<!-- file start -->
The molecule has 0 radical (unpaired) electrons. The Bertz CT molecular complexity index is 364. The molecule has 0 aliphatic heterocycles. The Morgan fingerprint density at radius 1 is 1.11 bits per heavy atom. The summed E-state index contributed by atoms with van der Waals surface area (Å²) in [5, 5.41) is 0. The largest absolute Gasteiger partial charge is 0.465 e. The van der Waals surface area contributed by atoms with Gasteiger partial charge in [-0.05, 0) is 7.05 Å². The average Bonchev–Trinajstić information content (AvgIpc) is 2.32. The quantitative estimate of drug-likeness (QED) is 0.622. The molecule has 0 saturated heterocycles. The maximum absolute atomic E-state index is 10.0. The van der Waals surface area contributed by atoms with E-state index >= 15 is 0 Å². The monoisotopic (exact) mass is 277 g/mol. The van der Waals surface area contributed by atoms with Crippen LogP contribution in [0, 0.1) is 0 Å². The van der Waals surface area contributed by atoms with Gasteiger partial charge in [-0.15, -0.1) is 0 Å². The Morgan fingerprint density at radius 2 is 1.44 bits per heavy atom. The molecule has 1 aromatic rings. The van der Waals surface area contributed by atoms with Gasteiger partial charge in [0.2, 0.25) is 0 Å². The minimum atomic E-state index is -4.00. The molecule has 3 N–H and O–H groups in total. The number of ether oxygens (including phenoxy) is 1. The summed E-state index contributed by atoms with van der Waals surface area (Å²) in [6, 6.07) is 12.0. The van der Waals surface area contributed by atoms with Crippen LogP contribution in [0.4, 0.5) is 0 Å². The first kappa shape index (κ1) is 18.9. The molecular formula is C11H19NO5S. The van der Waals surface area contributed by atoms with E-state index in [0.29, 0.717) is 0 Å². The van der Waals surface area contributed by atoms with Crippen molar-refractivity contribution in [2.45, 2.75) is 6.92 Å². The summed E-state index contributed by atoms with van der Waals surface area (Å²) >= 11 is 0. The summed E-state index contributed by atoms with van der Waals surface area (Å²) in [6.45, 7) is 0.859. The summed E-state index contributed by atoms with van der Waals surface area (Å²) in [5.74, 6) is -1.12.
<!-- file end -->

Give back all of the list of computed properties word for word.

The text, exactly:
The molecule has 0 radical (unpaired) electrons. The Bertz CT molecular complexity index is 364. The molecule has 0 aliphatic heterocycles. The Morgan fingerprint density at radius 1 is 1.11 bits per heavy atom. The summed E-state index contributed by atoms with van der Waals surface area (Å²) in [5, 5.41) is 0. The largest absolute Gasteiger partial charge is 0.465 e. The van der Waals surface area contributed by atoms with Gasteiger partial charge in [-0.05, 0) is 7.05 Å². The average Bonchev–Trinajstić information content (AvgIpc) is 2.32. The quantitative estimate of drug-likeness (QED) is 0.622. The molecule has 0 saturated heterocycles. The maximum absolute atomic E-state index is 10.0. The van der Waals surface area contributed by atoms with E-state index >= 15 is 0 Å². The monoisotopic (exact) mass is 277 g/mol. The van der Waals surface area contributed by atoms with Crippen LogP contribution in [0, 0.1) is 0 Å². The van der Waals surface area contributed by atoms with Gasteiger partial charge in [-0.15, -0.1) is 0 Å². The Morgan fingerprint density at radius 2 is 1.44 bits per heavy atom. The molecule has 1 aromatic rings. The van der Waals surface area contributed by atoms with Gasteiger partial charge in [0.2, 0.25) is 0 Å². The minimum atomic E-state index is -4.00. The molecule has 3 N–H and O–H groups in total. The number of ether oxygens (including phenoxy) is 1. The summed E-state index contributed by atoms with van der Waals surface area (Å²) in [6, 6.07) is 12.0. The van der Waals surface area contributed by atoms with Crippen LogP contribution in [0.4, 0.5) is 0 Å². The first kappa shape index (κ1) is 18.9. The molecular formula is C11H19NO5S. The van der Waals surface area contributed by atoms with E-state index in [0.29, 0.717) is 0 Å². The van der Waals surface area contributed by atoms with Crippen molar-refractivity contribution in [2.45, 2.75) is 6.92 Å². The summed E-state index contributed by atoms with van der Waals surface area (Å²) >= 11 is 0. The summed E-state index contributed by atoms with van der Waals surface area (Å²) in [6.45, 7) is 0.859. The summed E-state index contributed by atoms with van der Waals surface area (Å²) in [5.74, 6) is -1.12.